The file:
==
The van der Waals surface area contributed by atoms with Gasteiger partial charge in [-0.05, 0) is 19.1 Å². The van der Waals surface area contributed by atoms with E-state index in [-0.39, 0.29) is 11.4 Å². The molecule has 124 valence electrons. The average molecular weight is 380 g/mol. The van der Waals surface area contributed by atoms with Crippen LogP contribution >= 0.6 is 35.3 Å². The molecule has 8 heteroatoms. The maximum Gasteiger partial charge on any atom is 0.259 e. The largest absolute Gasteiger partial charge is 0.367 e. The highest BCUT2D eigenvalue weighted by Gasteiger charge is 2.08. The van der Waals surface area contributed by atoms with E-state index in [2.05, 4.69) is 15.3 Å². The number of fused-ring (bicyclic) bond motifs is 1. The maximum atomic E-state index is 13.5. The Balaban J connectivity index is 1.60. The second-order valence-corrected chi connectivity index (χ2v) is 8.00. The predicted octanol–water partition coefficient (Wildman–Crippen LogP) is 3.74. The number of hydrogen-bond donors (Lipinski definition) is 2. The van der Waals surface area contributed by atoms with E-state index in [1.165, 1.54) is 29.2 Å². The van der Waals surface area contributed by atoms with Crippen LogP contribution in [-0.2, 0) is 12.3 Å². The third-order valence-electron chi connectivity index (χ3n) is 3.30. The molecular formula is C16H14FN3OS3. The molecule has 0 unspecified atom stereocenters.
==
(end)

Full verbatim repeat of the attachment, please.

The van der Waals surface area contributed by atoms with Gasteiger partial charge in [-0.05, 0) is 19.1 Å². The van der Waals surface area contributed by atoms with E-state index in [-0.39, 0.29) is 11.4 Å². The molecule has 124 valence electrons. The average molecular weight is 380 g/mol. The van der Waals surface area contributed by atoms with Crippen LogP contribution >= 0.6 is 35.3 Å². The molecule has 8 heteroatoms. The maximum Gasteiger partial charge on any atom is 0.259 e. The largest absolute Gasteiger partial charge is 0.367 e. The highest BCUT2D eigenvalue weighted by Gasteiger charge is 2.08. The van der Waals surface area contributed by atoms with E-state index in [2.05, 4.69) is 15.3 Å². The number of fused-ring (bicyclic) bond motifs is 1. The maximum atomic E-state index is 13.5. The Balaban J connectivity index is 1.60. The second-order valence-corrected chi connectivity index (χ2v) is 8.00. The predicted octanol–water partition coefficient (Wildman–Crippen LogP) is 3.74. The number of hydrogen-bond donors (Lipinski definition) is 2. The van der Waals surface area contributed by atoms with E-state index in [1.165, 1.54) is 29.2 Å². The van der Waals surface area contributed by atoms with Crippen LogP contribution in [-0.2, 0) is 12.3 Å². The third-order valence-electron chi connectivity index (χ3n) is 3.30. The molecular formula is C16H14FN3OS3. The molecule has 0 unspecified atom stereocenters.